3) Finally, our liturgy moves to the stripping of the altar in preparation for the horror
of tomorrow, Good Friday. Like the disciples, we are invited to watch and wait with Jesus as he prepares himself for what he must face. We go with him into prayer. We know something, perhaps, just a little, of what it means to pray his prayer of that night, “Father, if it be thy will, let this cup pass me by. But, thy will, not mine, be done.”

How often have we, in far less dire circumstances, but still with fervor, with passion, prayed the same thing – or at least the first half of it: “let this pass me by.”

How often have we been called to spend ourselves, to risk some small bit of ourselves (our prosperity, or prestige, or popularity), or even all of ourselves – our lives or all we live for? How often have we been called to use our gifts without counting the cost? How often have we quickly shut our eyes and ears to the need around us and the call to us? And, when the call creeps past our defenses and into our consciousness, how often have we prayed, “Let this cup pass me by?”

Jesus, too prayed: “Let this cup pass me by; but, not my will, but Thine, be done.”

Did he, perhaps, in that dark night of despair, hear a familiar voice saying, “Who knows but that you were born for just such a time as this?”

Tonight we come to the altar to be sustained by the food we are offered and by communion with a great community of saints.

We wash, and are washed, to remember the ways we are bound one to another in love manifested by service. Love and service given and love and service received – neither always easy.

We watch with Jesus through just a few moments of his agony of waiting, trying to claim for ourselves some small measure of the courage and love that makes such self-sacrifice, such self-fulfillment, possible.

And we learn to listen so that when our moment comes we will be able to hear and recognize the voice that whispers to us, "Who knows but that we were born for just such a time as this?"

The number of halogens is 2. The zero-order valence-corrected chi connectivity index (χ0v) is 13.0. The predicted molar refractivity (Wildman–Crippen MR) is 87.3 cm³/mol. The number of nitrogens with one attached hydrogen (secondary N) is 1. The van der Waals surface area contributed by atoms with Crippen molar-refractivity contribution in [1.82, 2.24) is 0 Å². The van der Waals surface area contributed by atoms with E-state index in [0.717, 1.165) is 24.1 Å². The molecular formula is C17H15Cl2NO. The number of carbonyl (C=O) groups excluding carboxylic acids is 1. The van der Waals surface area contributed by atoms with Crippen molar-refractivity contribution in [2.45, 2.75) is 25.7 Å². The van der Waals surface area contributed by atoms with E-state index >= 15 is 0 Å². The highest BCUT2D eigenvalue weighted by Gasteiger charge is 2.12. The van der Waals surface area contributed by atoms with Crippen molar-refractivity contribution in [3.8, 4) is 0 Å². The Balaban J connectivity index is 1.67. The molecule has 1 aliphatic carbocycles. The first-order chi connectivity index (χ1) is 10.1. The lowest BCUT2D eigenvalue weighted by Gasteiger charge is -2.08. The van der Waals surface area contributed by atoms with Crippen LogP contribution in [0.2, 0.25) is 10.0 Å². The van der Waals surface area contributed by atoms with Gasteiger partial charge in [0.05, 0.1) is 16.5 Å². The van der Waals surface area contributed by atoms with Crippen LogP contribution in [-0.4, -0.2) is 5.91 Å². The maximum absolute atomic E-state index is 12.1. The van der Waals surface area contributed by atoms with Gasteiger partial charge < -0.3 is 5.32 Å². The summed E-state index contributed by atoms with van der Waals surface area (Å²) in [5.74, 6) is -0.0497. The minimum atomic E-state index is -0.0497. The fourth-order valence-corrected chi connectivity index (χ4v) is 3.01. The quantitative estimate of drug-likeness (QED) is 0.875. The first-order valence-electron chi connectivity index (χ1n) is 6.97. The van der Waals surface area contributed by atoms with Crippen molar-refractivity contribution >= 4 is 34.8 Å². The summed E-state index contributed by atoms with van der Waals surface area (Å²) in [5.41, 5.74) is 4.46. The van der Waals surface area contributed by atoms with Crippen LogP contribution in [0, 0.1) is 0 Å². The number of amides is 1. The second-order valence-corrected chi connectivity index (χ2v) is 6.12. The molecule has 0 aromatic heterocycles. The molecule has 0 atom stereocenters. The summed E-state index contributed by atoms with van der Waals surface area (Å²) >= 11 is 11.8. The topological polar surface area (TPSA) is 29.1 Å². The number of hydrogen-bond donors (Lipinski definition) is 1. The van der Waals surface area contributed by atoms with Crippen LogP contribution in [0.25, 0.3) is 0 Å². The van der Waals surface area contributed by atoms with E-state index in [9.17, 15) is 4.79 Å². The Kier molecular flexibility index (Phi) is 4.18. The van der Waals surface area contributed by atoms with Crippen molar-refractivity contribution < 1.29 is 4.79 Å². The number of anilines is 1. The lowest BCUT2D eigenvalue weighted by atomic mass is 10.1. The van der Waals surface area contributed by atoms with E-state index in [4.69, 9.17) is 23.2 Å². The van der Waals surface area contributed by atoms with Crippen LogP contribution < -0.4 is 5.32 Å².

Friday, March 18, 2005

A Word With Evangelicals (about abortion)

OK, this isn't really a sermon. It's a speech I just rediscovered. Although delivered almost 10 years ago the issues, alas, remain unresolved. If anything, they've simply grown more intense. It does, though, illustrate that the pro-choice community's call to "the other side" to work with us to make abortion less often necessary is not new. We've been pleading for help in giving women more options for a very long time.

A Word With Evangelicals
Mars Hill Forum
The Rev. Katherine Hancock Ragsdale

Thank you for the invitation to speak with you tonight. I’ve been asked to pose to you what I consider to be the three toughest questions facing evangelicals who oppose a woman’s right to choose abortion. I am, of course, a pro-choice Christian. I speak to you tonight as an individual Christian trying my best to discern and act on the will of God for my life; and as a priest, who has vowed, before God and the people of God, to care for God’s people and most especially those who are poor, vulnerable, or oppressed; and as the President of the Religious Coalition for Reproductive Choice, a coalition of 36 national organizations from over a dozen denominations and faith groups all of which support a woman’s right, and, indeed, acknowledge her responsibility, to make reproductive choices, including, sometimes, the choice to abort a fetus. Our coalition represents the Episcopal Church, the United Church of Christ, the United Methodist Church, the Presbyterians, the Disciples of Christ, the Moravian Church, and the reform, reconstructionist, and conservative movements of Judaism, the Unitarian Universalists, the American Ethical Union, the American Humanist Association, and the YWCA, as well as the women’s caucuses of the Evangelical Lutheran Church and the Church of the Brethren.